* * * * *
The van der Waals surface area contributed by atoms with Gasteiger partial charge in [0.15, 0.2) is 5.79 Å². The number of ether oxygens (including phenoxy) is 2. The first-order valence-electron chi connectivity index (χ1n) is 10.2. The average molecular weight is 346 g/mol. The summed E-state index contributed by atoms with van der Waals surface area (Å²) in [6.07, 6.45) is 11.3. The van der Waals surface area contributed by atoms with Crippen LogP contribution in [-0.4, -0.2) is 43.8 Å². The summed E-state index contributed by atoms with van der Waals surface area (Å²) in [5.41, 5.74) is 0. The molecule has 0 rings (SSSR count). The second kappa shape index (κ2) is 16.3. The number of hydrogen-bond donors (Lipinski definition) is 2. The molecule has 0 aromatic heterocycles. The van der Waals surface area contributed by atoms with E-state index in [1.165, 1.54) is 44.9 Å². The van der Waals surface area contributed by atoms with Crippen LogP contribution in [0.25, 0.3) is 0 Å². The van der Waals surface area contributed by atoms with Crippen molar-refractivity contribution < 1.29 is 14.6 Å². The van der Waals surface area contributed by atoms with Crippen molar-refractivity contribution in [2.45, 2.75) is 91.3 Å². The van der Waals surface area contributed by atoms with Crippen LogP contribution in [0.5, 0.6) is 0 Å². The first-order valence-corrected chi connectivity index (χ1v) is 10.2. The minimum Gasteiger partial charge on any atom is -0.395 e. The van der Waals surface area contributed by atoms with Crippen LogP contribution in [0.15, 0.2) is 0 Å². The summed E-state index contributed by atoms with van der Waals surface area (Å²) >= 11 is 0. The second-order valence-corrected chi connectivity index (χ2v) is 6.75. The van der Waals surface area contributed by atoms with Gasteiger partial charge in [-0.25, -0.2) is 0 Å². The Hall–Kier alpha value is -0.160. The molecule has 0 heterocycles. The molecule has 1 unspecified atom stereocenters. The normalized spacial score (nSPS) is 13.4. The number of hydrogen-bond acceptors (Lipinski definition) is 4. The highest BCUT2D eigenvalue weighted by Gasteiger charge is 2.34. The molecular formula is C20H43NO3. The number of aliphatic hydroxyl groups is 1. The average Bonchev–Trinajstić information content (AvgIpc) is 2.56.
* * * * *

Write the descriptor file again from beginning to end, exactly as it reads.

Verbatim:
The van der Waals surface area contributed by atoms with Gasteiger partial charge in [0.15, 0.2) is 5.79 Å². The number of ether oxygens (including phenoxy) is 2. The first-order valence-electron chi connectivity index (χ1n) is 10.2. The average molecular weight is 346 g/mol. The summed E-state index contributed by atoms with van der Waals surface area (Å²) in [6.07, 6.45) is 11.3. The van der Waals surface area contributed by atoms with Crippen LogP contribution in [-0.4, -0.2) is 43.8 Å². The summed E-state index contributed by atoms with van der Waals surface area (Å²) in [5.41, 5.74) is 0. The molecule has 0 rings (SSSR count). The second kappa shape index (κ2) is 16.3. The number of hydrogen-bond donors (Lipinski definition) is 2. The molecule has 0 aromatic heterocycles. The van der Waals surface area contributed by atoms with E-state index in [1.165, 1.54) is 44.9 Å². The van der Waals surface area contributed by atoms with Crippen LogP contribution in [0.25, 0.3) is 0 Å². The van der Waals surface area contributed by atoms with Crippen molar-refractivity contribution < 1.29 is 14.6 Å². The van der Waals surface area contributed by atoms with Crippen molar-refractivity contribution in [2.45, 2.75) is 91.3 Å². The van der Waals surface area contributed by atoms with Crippen LogP contribution in [0.5, 0.6) is 0 Å². The first-order valence-corrected chi connectivity index (χ1v) is 10.2. The minimum Gasteiger partial charge on any atom is -0.395 e. The van der Waals surface area contributed by atoms with Crippen LogP contribution in [0.15, 0.2) is 0 Å². The summed E-state index contributed by atoms with van der Waals surface area (Å²) >= 11 is 0. The second-order valence-corrected chi connectivity index (χ2v) is 6.75. The van der Waals surface area contributed by atoms with Gasteiger partial charge in [-0.25, -0.2) is 0 Å². The Hall–Kier alpha value is -0.160. The molecule has 0 heterocycles. The molecule has 1 unspecified atom stereocenters. The normalized spacial score (nSPS) is 13.4. The number of hydrogen-bond acceptors (Lipinski definition) is 4. The highest BCUT2D eigenvalue weighted by Gasteiger charge is 2.34. The molecular formula is C20H43NO3. The number of aliphatic hydroxyl groups is 1. The average Bonchev–Trinajstić information content (AvgIpc) is 2.56.